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Should Pakistan prosecute Musharraf?

Targeting only the former president would be unfair. But going after all guilty parties would destabilize the country. Parliament may just have to let the past be the past.

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Pressure is building in Pakistan to hold former President Pervez Musharraf accountable for constitutional violations. Failing to do so would cast doubt on Pakistan's prospects for establishing an independent judiciary. However, so would overlooking the comparable abuses of his contemporaries.

In the name of fairness, Pakistan's Supreme Court needs to try Mr. Musharraf and all of those who committed or abetted crimes. The problem is that this could cause major instability in the country. That leaves the court with only one prudent option: Try none of them.

The case against Musharraf is clear. Among his transgressions: a takeover of power through force; his decision to suspend Pakistan's constitution; his introduction of the 17th amendment, which allowed him to serve concurrently as president and Army chief; his firing of Iftikhar Chaudhry, the chief justice of Pakistan's Supreme Court, and his imposition of emergency rule.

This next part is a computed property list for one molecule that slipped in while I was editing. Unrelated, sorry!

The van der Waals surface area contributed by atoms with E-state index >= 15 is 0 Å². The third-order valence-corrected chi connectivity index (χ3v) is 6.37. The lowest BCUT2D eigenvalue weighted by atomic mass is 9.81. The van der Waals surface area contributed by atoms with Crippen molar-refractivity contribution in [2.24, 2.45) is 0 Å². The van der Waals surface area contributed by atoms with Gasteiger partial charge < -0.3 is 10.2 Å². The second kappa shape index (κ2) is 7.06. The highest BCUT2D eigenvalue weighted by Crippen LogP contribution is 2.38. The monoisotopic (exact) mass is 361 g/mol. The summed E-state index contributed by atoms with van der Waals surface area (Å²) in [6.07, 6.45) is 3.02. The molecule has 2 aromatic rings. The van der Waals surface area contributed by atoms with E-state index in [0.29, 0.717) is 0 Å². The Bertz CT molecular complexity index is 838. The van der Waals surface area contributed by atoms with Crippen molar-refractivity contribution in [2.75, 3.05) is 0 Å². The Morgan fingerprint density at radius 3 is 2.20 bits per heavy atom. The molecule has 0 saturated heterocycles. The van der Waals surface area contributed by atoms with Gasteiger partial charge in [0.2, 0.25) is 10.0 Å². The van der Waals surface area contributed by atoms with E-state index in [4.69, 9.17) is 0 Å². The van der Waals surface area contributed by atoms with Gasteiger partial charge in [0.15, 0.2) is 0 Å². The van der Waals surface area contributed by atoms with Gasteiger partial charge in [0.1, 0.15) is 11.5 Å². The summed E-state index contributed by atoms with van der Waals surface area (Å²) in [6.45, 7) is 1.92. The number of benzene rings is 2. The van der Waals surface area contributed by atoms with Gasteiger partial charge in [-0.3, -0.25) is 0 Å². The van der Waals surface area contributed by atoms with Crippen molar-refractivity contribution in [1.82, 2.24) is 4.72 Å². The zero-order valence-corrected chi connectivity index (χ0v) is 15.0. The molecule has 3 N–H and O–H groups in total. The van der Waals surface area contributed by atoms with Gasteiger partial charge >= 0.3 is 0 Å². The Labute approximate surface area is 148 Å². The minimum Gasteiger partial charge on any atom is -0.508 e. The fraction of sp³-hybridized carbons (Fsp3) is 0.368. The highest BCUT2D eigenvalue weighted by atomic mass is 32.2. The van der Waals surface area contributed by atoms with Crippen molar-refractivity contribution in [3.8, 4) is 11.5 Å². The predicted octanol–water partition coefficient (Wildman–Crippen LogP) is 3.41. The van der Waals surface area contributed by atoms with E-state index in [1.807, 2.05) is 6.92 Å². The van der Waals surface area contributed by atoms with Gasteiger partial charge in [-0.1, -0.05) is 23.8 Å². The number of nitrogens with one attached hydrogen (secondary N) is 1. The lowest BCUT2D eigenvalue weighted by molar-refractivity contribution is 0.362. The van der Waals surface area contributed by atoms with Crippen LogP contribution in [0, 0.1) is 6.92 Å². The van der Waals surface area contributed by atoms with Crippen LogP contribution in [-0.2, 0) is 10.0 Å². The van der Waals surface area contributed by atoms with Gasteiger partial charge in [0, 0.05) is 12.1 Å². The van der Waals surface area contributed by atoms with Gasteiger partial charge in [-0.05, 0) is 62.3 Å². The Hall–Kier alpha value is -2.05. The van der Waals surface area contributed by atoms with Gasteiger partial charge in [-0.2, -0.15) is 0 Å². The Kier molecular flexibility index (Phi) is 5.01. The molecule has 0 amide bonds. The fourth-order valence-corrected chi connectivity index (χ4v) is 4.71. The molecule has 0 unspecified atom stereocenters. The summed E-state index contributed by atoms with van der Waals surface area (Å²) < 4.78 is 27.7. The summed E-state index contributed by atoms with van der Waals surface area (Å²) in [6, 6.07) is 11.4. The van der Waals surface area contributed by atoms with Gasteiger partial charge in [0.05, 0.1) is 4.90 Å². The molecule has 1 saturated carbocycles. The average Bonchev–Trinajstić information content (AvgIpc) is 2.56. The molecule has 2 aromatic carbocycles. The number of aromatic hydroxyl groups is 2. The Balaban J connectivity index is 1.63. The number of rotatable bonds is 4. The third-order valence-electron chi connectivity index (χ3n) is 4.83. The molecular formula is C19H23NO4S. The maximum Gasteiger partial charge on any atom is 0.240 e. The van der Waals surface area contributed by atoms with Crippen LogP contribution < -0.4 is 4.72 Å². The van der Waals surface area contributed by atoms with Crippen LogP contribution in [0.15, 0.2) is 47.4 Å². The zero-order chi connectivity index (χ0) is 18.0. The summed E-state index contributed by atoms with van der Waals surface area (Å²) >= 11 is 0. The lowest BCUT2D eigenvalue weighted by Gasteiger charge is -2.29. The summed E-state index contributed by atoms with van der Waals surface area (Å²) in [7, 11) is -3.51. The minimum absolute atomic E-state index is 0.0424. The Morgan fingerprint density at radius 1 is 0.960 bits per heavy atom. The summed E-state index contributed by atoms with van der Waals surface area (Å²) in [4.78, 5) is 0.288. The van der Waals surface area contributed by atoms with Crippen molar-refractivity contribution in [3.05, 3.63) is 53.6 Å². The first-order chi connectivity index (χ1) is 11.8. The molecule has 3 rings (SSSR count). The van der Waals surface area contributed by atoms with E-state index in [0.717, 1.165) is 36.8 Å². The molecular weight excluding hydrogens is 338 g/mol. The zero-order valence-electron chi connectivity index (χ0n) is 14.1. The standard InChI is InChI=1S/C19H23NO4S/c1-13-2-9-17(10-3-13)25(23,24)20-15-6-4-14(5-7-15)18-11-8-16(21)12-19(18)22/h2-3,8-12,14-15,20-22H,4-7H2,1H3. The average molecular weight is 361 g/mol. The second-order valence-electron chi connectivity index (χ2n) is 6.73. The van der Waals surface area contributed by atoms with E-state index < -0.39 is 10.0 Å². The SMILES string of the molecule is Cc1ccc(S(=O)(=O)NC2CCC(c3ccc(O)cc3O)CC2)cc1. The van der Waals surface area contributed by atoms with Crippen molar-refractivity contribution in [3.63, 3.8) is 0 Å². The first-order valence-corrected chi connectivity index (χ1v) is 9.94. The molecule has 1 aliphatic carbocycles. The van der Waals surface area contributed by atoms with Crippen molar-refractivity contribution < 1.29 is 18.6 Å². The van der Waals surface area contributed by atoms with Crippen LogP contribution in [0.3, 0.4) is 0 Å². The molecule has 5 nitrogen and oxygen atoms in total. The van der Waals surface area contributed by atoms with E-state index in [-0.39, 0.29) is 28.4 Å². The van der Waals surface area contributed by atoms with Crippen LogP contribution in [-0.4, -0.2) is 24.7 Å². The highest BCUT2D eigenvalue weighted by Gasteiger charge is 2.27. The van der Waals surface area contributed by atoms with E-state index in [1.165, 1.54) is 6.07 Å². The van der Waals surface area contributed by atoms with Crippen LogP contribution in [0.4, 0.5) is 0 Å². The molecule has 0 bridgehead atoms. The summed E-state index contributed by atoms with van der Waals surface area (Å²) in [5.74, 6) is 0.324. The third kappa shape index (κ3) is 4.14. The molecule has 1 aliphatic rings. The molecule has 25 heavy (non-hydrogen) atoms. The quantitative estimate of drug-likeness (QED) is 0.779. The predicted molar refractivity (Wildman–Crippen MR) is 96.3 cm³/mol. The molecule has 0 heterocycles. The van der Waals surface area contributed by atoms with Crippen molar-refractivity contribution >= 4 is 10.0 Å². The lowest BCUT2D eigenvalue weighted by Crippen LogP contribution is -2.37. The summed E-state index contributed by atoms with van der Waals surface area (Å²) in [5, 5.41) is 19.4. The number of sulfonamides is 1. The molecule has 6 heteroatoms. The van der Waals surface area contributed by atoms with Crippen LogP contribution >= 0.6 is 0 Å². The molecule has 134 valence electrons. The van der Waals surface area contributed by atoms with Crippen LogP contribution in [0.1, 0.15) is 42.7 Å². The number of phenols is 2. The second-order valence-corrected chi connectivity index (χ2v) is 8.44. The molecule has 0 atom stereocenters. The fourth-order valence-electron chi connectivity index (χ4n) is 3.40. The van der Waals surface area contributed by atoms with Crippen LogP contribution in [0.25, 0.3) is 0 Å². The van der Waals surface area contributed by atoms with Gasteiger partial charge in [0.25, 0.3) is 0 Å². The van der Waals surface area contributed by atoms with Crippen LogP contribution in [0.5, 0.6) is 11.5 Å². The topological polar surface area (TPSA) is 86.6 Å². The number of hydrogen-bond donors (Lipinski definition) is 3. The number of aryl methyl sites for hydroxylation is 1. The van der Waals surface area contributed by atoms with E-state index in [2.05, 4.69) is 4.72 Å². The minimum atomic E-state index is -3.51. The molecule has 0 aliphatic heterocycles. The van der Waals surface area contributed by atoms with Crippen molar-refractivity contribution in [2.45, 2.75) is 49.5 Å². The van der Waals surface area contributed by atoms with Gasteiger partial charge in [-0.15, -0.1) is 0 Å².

However, context matters. Many of those who are pushing for Musharraf to stand trial are themselves guilty of either committing unconstitutional acts or abetting them. For example, Chief Justice Chaudhry facilitated many of the general's abuses, and was, more generally, a strong ally of his for the better part of Musharraf's time in office.

Then there is Nawaz Sharif; he appears increasingly poised to become prime minister when general elections are held in 2012. Lest one take his recent statements about the rule of law at face value, he organized a mob of supporters to storm the Supreme Court on November 28, 1997, while it considered corruption charges against him.

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